In honour of International Women’s Day, the March edition of the Peterborough Poetry Slam featured Mona Mousa, a spoken word poet and motivational speaker. Mousa has actively toured and taught in places such as the University of Hawaii, Yellowknife, and Chicago. Mousa’s work is situated around themes of identity and race politics, gender and sexual diversity, and femme visibility.
A poetry slam is a competitive performance where poetry is judged by randomly selected members of the audience. The Peterborough Poetry Slam welcomes all forms, styles, and genres of poems The event took place on March 27 in The Sapphire Room from 8 p.m. to 10:30 p.m. Doors opened with an optional open mic sign-up starting at 7:30 p.m., with an entrance fee of $5 to $10 or pay-what-you-can (PWYC) per person; the event stated, however, that no one would be turned away for lack of funds.
Jon Hedderwick introduced the poets performing that night and provided a short list of rules. The slam allowed free speech, but no hate speech. Hedderwick provided the audience with a trigger warning, indicating that there was always at least one trained active listener at every event in case anyone became overwhelmed. Hedderwick reminded the audience about consent and to respect everyone’s gender, including pronouns, and acknowledged the fact that we were on stolen land and proceeded with a moment of silence.
The rules for the competition were straightforward: there would be five judges who would judge on a scale from zero to ten with decimals. The audience could sway the judges by cheering or booing. Poems were to be no longer than three minutes long, or else points would be deducted for every 10 seconds lapsed. Music and props were not allowed, with the exception of service animals or assistive devices. The order of poets would be drawn at random, then the order would be reversed in the second round to avoid the “scourge of score creep.”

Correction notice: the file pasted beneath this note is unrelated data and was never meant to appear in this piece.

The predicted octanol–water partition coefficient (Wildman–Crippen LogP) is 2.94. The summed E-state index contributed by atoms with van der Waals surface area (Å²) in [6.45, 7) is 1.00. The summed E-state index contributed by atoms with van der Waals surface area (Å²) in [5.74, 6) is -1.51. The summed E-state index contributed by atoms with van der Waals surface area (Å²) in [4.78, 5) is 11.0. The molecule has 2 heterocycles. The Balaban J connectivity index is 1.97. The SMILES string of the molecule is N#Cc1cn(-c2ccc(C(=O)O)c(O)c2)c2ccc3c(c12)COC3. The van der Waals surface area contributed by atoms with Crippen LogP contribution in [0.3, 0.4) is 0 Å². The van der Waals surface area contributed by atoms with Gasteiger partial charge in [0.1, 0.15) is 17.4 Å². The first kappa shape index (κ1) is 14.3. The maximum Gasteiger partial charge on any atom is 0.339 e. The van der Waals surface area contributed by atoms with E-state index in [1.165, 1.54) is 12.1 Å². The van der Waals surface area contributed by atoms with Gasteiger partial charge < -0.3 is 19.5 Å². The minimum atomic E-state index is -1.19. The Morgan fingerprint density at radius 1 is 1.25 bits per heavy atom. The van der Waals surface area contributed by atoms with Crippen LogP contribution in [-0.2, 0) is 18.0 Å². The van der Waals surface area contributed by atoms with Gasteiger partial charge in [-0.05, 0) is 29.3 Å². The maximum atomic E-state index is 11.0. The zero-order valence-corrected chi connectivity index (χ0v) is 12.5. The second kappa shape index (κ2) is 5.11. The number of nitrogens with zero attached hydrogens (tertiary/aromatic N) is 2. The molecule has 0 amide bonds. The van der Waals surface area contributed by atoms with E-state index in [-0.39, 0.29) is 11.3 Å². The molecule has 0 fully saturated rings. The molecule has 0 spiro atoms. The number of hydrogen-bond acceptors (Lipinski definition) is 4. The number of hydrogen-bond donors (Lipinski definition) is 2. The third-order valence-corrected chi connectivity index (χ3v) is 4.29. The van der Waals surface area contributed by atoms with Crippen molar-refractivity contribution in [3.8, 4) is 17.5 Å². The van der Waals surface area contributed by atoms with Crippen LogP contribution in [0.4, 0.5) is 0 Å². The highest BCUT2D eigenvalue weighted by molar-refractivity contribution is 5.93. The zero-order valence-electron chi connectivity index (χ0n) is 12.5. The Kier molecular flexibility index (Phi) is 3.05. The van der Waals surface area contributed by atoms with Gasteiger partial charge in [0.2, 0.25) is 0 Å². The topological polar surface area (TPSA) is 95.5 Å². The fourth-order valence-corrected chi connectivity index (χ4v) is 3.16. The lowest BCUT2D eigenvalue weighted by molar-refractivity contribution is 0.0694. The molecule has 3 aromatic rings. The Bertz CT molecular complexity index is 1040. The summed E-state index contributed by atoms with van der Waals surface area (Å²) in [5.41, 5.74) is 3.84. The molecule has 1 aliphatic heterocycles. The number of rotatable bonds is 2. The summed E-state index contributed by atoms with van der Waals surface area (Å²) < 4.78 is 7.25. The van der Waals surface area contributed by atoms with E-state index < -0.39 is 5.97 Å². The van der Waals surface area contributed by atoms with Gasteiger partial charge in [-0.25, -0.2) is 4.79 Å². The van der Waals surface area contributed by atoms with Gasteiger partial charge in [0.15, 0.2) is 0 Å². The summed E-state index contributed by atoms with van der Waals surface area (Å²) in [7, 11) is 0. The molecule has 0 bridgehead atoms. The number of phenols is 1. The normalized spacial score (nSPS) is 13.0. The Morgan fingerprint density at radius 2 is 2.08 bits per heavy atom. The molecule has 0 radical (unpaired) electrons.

The first round of the open mic consisted of six poets who each received high scores and generous applause from the audience. At the end of the first round, Mona Mousa was invited to the stage.
11 years into her poetry career, this slam was Mousa’s second-to-last performance “ever.” Mousa said her mission was to empower communities “to engage in this profession.” Mousa told the audience that she would be pursuing a degree in interior design after her final performance. Mousa read several poems with common themes centred on politics, race, and gender, and how they intersect. One, titled “A Woman’s Worth,” explored an invasive question Mousa received from a journalist who questioned her about being a mother one day.
A second round of the open mic followed Mousa’s performance. The night ended with the judges tallying up the scores and declaring the competition’s finalists.
Formed in 2007, The Peterborough Poetry Slam Collective presents the monthly Peterborough Poetry Slam Series, with an aim to create accessible, safer spaces dedicated to the creation and performance of poetry. The Peterborough Poetry Slam offers an inclusive environment “where often-marginalized voices have an accessible space and are encouraged to speak.” The series is open to featuring experimental and new works while increasing the quality of spoken word poetry in the community, encouraging and promoting poetry performances that are engaging, interactive, and informative.
April is National Poetry Writing Month, and the Peterborough Poetry Slam is encouraging aspiring and experienced poets to join a #30in30; 30 poems in 30 days. The Peterborough Poetry Slam will be posting daily prompts on their Facebook page, with the goal to get people writing.